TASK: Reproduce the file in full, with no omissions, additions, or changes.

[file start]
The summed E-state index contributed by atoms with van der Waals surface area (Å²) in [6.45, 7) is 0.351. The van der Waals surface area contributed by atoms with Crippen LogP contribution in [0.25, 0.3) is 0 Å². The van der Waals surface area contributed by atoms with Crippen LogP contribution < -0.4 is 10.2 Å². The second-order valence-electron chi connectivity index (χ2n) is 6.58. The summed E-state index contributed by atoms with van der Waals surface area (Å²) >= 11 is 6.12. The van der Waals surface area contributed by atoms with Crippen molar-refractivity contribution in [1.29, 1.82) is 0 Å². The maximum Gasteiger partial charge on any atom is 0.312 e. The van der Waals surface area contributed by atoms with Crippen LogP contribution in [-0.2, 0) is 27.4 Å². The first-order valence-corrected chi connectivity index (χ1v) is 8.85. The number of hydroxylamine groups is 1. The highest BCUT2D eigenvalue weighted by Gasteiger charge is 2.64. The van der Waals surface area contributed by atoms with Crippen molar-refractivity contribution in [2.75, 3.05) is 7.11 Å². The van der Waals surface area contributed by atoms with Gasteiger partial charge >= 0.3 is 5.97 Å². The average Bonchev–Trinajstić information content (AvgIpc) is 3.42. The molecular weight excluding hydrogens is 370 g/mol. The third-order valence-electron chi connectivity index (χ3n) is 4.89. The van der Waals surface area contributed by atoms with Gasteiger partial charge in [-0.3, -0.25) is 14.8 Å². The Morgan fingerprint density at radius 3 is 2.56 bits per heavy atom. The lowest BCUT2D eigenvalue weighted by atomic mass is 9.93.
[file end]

The summed E-state index contributed by atoms with van der Waals surface area (Å²) in [6.45, 7) is 0.351. The van der Waals surface area contributed by atoms with Crippen LogP contribution in [0.25, 0.3) is 0 Å². The van der Waals surface area contributed by atoms with Crippen LogP contribution < -0.4 is 10.2 Å². The second-order valence-electron chi connectivity index (χ2n) is 6.58. The summed E-state index contributed by atoms with van der Waals surface area (Å²) >= 11 is 6.12. The van der Waals surface area contributed by atoms with Crippen molar-refractivity contribution in [1.29, 1.82) is 0 Å². The maximum Gasteiger partial charge on any atom is 0.312 e. The van der Waals surface area contributed by atoms with Crippen LogP contribution in [-0.2, 0) is 27.4 Å². The first-order valence-corrected chi connectivity index (χ1v) is 8.85. The number of hydroxylamine groups is 1. The highest BCUT2D eigenvalue weighted by Gasteiger charge is 2.64. The van der Waals surface area contributed by atoms with Crippen molar-refractivity contribution in [2.75, 3.05) is 7.11 Å². The van der Waals surface area contributed by atoms with Gasteiger partial charge >= 0.3 is 5.97 Å². The average Bonchev–Trinajstić information content (AvgIpc) is 3.42. The molecular weight excluding hydrogens is 370 g/mol. The third-order valence-electron chi connectivity index (χ3n) is 4.89. The van der Waals surface area contributed by atoms with Gasteiger partial charge in [-0.3, -0.25) is 14.8 Å². The Morgan fingerprint density at radius 3 is 2.56 bits per heavy atom. The lowest BCUT2D eigenvalue weighted by atomic mass is 9.93.